[Beowulf] How Can Microsoft's HPC Server Succeed?
james.p.lux at jpl.nasa.gov
Fri Apr 4 06:40:19 PDT 2008
Quoting "Robert G. Brown" <rgb at phy.duke.edu>, on Fri 04 Apr 2008
05:46:02 AM PDT:
> On Thu, 3 Apr 2008, Kyle Spaans wrote:
>> On Thu, Apr 3, 2008 at 4:13 PM, Scott Atchley <atchley at myri.com> wrote:
>>> On Apr 3, 2008, at 3:52 PM, Kyle Spaans wrote:
>>>> Forgive me perhaps for being naive, but why can't a knowledgeable
>>>> teenager / college student be paid ~$10/hour plus on-call time to do a
>>>> setup like this? Presuming they only need to hire someone to do
>>>> setup/administration/support (and not the actual programming itself).
>>> What if your data is sensitive or has HIPPA requirements? Do you want a
>>> part-timer having admin control of that data (regardless if it is Linux,
>>> Windows, or MacOSX)?
>> Isn't that what NDAs are for?
> No, not for HIPAA. Nor in any environment where liability is an issue
> or the data has overt value. If your "amateur" sysadmin steals your IP
> and ships it off to friends in India or Bulgaria, no NDA will protect
> you. An NDA only works with individuals with assets to lose (think
> about it, you SUE them, not put them in jail).
And, having an NDA with someone who has something to lose doesn't mean
that they won't do a risk benefit analysis and decide that the outside
selling price or intrinsic value is greater than the risk of losing
the lawsuit. Happens all the time in the entertainment industry,
where lawsuits are just another negotiating tactic. If you ever see
me in person, buy me a beer and ask me about Reel EFX v. Universal.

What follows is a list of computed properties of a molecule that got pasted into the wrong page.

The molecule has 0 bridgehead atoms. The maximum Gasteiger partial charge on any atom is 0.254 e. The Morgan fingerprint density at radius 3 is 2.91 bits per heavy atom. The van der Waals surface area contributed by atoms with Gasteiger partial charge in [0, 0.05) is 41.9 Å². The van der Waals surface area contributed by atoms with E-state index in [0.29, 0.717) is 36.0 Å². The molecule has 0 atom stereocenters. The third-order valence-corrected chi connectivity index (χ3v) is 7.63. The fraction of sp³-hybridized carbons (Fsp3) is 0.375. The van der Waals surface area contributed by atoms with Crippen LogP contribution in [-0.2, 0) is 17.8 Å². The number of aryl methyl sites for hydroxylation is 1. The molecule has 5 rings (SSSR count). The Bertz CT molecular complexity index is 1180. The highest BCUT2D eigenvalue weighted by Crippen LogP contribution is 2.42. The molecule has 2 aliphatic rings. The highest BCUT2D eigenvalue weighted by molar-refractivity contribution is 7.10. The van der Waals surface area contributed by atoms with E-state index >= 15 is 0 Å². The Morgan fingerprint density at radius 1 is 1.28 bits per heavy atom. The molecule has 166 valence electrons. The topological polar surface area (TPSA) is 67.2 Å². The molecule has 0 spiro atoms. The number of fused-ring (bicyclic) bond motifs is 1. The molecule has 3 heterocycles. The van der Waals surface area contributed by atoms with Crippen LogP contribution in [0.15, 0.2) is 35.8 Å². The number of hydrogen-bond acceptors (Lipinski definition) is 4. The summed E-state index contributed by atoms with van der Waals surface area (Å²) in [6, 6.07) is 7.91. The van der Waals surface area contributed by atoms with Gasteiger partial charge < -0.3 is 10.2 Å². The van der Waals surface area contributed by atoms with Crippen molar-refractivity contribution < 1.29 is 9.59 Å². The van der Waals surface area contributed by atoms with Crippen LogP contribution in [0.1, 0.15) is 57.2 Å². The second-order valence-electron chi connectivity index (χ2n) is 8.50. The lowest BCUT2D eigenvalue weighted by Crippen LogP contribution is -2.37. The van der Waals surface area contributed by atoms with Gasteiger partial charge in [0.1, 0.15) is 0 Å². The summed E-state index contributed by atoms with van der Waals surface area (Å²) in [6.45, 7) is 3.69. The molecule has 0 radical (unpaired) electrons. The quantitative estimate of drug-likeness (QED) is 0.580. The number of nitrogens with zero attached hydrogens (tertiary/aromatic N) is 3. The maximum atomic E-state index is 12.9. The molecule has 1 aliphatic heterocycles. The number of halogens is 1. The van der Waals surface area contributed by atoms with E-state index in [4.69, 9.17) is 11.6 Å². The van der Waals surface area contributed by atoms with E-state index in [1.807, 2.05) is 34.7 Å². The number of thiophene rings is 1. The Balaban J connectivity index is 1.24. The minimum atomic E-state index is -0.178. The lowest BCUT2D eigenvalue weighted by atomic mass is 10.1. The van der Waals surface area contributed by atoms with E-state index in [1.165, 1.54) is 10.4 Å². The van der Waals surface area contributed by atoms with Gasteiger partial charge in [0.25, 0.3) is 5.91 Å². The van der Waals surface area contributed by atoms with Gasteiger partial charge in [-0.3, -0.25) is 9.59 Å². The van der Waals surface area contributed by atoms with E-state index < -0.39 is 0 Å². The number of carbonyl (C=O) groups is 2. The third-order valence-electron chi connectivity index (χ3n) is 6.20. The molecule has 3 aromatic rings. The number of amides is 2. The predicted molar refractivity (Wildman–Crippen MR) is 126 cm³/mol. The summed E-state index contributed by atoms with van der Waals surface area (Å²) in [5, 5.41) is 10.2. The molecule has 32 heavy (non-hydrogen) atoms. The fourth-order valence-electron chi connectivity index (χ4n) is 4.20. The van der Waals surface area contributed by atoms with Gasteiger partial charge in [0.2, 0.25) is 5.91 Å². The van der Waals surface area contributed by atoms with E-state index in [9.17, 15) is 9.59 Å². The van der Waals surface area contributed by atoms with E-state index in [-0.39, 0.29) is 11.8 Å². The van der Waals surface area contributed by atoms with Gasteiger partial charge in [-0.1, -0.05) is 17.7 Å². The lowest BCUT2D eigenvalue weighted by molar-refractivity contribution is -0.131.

It's not just IP here that's the issue (personal records and customer
information usually isn't referred to as IP)
> Again, for SOME risk-tolerant environments what you describe can work,
> has worked, is working.
e.g. toy clusters for learning in schools, etc.
For others, especially professional
> environments with a high cost in downtime, strong security requirement,
> and so on, its a penny-wise, pound foolish solution. This is really
> pretty obvious if you think about it. It's not that it isn't >>a<<
> workable solution, just that it is not a one-size-fits-all solution.
> Besides, I train those college students and teenagers. There is a vast
> well of ignorance there when they start out. In fact, they simply
> cannot do what you want them to do for you (with very rare, and
> expensive, exceptions) WITHOUT much more highly skilled and hence paid
> support. Unixoid operating systems are expert-friendly and extremely
> complex. Windows at the professional level is no better -- it is
> actually even worse once you have to work past the level supported by
> its GUI in addition to be awesomely cumbersome and tedious to manage
> within the confines of the GUI tools. You can't expect to pay even a
> part-time college student ditch-digging wages
ditch diggers make more than $10/hr, although, generally, one doesn't
have to pay benefits, etc. Ditch diggers who use power tools
(backhoes and the like) make a LOT more than $10/hr
$10/hr is more like entry level customer service clerk wages in a call
center. "would you like fries with that" is in that category. And the
employers have to spend money on training folks with things like "no,
you cannot wear THAT to work".
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